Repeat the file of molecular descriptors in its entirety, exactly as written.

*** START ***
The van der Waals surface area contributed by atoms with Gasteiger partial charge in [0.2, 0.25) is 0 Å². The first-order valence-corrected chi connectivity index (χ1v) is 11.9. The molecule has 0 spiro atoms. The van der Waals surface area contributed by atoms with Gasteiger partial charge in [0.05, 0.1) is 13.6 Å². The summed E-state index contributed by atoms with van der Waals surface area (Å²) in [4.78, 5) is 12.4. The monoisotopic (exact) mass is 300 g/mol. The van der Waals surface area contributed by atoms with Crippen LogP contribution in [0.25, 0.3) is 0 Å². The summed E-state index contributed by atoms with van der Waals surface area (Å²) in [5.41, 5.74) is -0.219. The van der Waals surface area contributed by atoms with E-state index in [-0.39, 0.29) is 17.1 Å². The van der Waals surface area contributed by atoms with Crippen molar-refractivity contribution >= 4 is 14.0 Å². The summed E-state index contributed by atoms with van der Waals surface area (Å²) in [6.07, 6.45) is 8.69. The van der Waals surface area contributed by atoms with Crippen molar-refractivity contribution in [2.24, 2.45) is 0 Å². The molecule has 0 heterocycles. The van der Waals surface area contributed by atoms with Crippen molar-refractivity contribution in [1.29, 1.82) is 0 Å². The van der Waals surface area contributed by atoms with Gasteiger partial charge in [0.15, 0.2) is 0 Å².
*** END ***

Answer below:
The van der Waals surface area contributed by atoms with Gasteiger partial charge in [0.2, 0.25) is 0 Å². The first-order valence-corrected chi connectivity index (χ1v) is 11.9. The molecule has 0 spiro atoms. The van der Waals surface area contributed by atoms with Gasteiger partial charge in [0.05, 0.1) is 13.6 Å². The summed E-state index contributed by atoms with van der Waals surface area (Å²) in [4.78, 5) is 12.4. The monoisotopic (exact) mass is 300 g/mol. The van der Waals surface area contributed by atoms with Crippen LogP contribution in [0.25, 0.3) is 0 Å². The summed E-state index contributed by atoms with van der Waals surface area (Å²) in [5.41, 5.74) is -0.219. The van der Waals surface area contributed by atoms with E-state index in [-0.39, 0.29) is 17.1 Å². The van der Waals surface area contributed by atoms with Crippen molar-refractivity contribution >= 4 is 14.0 Å². The summed E-state index contributed by atoms with van der Waals surface area (Å²) in [6.07, 6.45) is 8.69. The van der Waals surface area contributed by atoms with Crippen molar-refractivity contribution in [2.24, 2.45) is 0 Å². The molecule has 0 heterocycles. The van der Waals surface area contributed by atoms with Crippen molar-refractivity contribution in [1.29, 1.82) is 0 Å². The van der Waals surface area contributed by atoms with Gasteiger partial charge in [0.15, 0.2) is 0 Å².